The customer experience problems are solvable (they've been solved by other companies), but VW is a huge, slow-to-change company that has rarely had to deal directly with customers in the past. Their main customer touchpoints in the past have been via dealerships or via outsourced third-parties like Bosch for things like Car-Net/myVW.

I agree that they desperately need some innovative thinking to change entirely the way they think about how they interact with customers in every step of the process. VW knows how to design and build vehicles, no doubt in my mind, but as it exists today, their whole dealership sales/service model in the U.S. that mixes EVs and ICE vehicles is a real liability, imo.

Maybe they need to go more along the route that Ford is trying to go and split out ICE and EV lines. VW dealerships, being independent businesses with their own set of incentivized behaviors, can't be trusted to do the right thing for customers with EV sales and service because the incentives for doing what needs to be done to do it right don't seem to be there when service centers and service techs are all centered mainly around doing ICE service.
 

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Well to be honest I think the built in nav if I am not mistaken does have dark mode plus it has the ability to add charging locations which is nice. Honestly I found myself using the built in nav more on my last road trip then actual Apple Maps. It is much more detailed when it comes to traffic and turns atleast that’s the way it work out for me and my wife on our trip. As other have mentioned get a home charger installed here is my setup. Congrats on the car!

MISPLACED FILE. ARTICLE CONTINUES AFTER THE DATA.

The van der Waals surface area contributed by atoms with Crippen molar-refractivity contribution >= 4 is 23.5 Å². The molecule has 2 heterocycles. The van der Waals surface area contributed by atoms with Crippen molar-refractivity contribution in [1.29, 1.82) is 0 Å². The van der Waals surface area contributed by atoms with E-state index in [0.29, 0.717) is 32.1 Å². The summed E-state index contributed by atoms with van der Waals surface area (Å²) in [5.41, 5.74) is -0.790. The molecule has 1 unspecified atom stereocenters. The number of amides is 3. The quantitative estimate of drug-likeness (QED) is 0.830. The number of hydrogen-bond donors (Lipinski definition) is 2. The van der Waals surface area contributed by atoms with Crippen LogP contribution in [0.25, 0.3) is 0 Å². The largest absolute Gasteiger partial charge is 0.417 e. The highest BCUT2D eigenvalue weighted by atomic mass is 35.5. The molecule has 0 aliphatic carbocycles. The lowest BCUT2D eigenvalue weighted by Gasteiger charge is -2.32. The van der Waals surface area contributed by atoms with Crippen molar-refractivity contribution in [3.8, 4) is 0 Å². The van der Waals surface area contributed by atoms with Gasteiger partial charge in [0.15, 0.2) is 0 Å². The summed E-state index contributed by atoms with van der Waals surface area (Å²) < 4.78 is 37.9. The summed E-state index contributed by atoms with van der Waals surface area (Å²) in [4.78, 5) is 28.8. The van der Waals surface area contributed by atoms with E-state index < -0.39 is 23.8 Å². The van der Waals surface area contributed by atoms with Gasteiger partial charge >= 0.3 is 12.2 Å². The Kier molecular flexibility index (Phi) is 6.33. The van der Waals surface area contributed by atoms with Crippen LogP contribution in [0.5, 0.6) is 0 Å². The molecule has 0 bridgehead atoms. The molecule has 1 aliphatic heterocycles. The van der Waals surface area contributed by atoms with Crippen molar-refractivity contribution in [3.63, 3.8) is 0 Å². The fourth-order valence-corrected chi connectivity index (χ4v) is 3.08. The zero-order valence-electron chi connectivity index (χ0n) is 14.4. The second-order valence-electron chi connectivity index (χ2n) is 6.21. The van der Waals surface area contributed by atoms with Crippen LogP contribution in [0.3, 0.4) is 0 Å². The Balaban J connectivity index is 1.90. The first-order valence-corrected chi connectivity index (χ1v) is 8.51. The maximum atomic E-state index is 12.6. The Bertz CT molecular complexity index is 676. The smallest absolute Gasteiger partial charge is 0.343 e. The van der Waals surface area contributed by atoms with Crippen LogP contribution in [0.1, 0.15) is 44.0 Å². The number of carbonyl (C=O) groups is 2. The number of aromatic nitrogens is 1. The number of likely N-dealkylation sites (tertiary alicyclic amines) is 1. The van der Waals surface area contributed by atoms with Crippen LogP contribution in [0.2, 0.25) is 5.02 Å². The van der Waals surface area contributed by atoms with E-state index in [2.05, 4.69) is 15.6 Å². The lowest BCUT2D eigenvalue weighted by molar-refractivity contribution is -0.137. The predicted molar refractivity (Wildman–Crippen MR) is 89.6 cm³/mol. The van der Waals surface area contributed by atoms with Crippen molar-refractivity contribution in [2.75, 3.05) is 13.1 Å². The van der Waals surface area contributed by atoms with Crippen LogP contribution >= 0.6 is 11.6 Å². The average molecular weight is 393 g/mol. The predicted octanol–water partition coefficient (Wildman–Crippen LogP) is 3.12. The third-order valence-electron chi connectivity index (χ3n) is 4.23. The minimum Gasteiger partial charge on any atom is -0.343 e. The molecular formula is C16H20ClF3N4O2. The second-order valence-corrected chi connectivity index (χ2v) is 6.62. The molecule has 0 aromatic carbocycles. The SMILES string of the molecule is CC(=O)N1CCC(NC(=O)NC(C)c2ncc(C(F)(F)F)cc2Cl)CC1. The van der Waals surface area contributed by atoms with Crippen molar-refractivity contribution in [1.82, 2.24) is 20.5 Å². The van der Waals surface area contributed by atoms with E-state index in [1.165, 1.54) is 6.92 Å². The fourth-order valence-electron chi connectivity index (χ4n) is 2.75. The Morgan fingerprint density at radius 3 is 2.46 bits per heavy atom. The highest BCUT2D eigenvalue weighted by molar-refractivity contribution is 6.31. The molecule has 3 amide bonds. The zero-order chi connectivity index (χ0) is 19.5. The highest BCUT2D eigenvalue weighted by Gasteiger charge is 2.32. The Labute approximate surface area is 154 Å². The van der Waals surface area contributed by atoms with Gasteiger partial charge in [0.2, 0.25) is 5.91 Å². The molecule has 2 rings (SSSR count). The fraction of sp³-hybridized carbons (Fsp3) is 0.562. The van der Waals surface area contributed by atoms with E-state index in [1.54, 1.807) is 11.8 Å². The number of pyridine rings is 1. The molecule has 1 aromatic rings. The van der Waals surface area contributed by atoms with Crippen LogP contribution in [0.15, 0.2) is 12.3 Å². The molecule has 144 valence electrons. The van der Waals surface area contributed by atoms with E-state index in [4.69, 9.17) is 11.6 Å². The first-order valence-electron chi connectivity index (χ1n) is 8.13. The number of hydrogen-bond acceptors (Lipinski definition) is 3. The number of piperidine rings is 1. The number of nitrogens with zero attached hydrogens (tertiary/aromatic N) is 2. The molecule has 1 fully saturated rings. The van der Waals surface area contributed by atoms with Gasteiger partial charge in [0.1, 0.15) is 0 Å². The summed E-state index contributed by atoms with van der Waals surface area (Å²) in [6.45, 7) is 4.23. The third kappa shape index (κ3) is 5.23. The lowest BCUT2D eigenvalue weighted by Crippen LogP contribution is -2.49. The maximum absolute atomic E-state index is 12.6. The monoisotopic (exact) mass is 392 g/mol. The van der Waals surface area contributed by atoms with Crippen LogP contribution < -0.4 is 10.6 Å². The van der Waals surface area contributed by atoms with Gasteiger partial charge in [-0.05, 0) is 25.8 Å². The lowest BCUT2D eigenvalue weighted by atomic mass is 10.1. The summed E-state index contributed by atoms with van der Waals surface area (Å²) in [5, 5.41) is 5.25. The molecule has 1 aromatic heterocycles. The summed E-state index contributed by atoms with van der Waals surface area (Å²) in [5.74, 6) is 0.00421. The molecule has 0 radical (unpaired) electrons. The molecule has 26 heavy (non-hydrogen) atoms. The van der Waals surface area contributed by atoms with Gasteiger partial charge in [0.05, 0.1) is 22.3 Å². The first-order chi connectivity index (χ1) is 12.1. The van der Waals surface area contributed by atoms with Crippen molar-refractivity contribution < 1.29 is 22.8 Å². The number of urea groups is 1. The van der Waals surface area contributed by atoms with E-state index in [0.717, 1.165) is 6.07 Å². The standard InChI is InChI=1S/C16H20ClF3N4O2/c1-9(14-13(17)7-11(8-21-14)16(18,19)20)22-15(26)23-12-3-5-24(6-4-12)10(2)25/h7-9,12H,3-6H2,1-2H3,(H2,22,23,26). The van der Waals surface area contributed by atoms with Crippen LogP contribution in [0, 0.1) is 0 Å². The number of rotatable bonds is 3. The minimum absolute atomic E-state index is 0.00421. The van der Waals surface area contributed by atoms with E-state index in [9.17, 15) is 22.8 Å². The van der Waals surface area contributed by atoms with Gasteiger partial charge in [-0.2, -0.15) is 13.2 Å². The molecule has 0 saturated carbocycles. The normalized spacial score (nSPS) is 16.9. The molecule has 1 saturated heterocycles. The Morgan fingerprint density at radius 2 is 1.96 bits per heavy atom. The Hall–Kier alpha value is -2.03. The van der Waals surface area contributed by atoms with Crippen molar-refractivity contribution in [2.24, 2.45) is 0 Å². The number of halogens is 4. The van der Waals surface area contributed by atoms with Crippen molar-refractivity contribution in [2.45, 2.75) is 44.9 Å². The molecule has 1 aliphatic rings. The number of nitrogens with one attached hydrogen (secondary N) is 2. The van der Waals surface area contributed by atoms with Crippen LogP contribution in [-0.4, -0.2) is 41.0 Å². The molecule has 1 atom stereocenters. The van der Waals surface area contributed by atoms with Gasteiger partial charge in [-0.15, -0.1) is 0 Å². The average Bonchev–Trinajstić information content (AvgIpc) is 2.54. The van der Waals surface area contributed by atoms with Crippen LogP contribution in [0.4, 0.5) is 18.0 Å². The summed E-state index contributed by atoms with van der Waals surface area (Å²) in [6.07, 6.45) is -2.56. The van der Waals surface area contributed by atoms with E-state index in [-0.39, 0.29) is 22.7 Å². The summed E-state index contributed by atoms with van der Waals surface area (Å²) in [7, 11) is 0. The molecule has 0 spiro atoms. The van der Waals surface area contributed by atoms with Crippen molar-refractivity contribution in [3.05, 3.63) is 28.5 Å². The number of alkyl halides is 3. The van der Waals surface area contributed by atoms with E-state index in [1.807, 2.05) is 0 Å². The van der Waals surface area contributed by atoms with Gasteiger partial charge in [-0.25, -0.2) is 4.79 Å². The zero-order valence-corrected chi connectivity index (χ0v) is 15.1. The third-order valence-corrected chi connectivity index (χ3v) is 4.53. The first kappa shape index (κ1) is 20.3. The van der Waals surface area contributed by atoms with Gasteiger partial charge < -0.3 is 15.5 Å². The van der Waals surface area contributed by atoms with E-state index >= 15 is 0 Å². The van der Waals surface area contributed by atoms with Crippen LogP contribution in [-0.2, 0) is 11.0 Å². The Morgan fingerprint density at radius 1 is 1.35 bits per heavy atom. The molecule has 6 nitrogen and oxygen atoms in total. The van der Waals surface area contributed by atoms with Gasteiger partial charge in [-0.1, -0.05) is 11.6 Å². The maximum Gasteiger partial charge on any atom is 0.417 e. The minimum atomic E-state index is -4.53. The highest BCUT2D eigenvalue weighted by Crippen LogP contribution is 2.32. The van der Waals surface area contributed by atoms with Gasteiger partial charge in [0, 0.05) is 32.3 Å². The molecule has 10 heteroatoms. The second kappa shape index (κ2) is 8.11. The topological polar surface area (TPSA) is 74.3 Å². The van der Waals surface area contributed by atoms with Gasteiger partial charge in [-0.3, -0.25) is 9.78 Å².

Electricity Gas Electrical wiring Audio equipment Machine
 

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The car doesn't have Tire Pressure Monitoring Sensors. Instead, it compares the wheel rotation rates among the four tires and if one tire is markedly different, it infers that that tire is over- or under-inflated.

But it can't tell the actual pressure in any of your tires.

Some people like this system (because there are no TPMS modules to wear out) and other people dislike this system (because, for example, if it gets cold and all four tires need air, the system won't tell you this).
This was Toyota invention but back in Time there was just no electronics fast enough to use tires rotation for alarming driver about possible tire issue.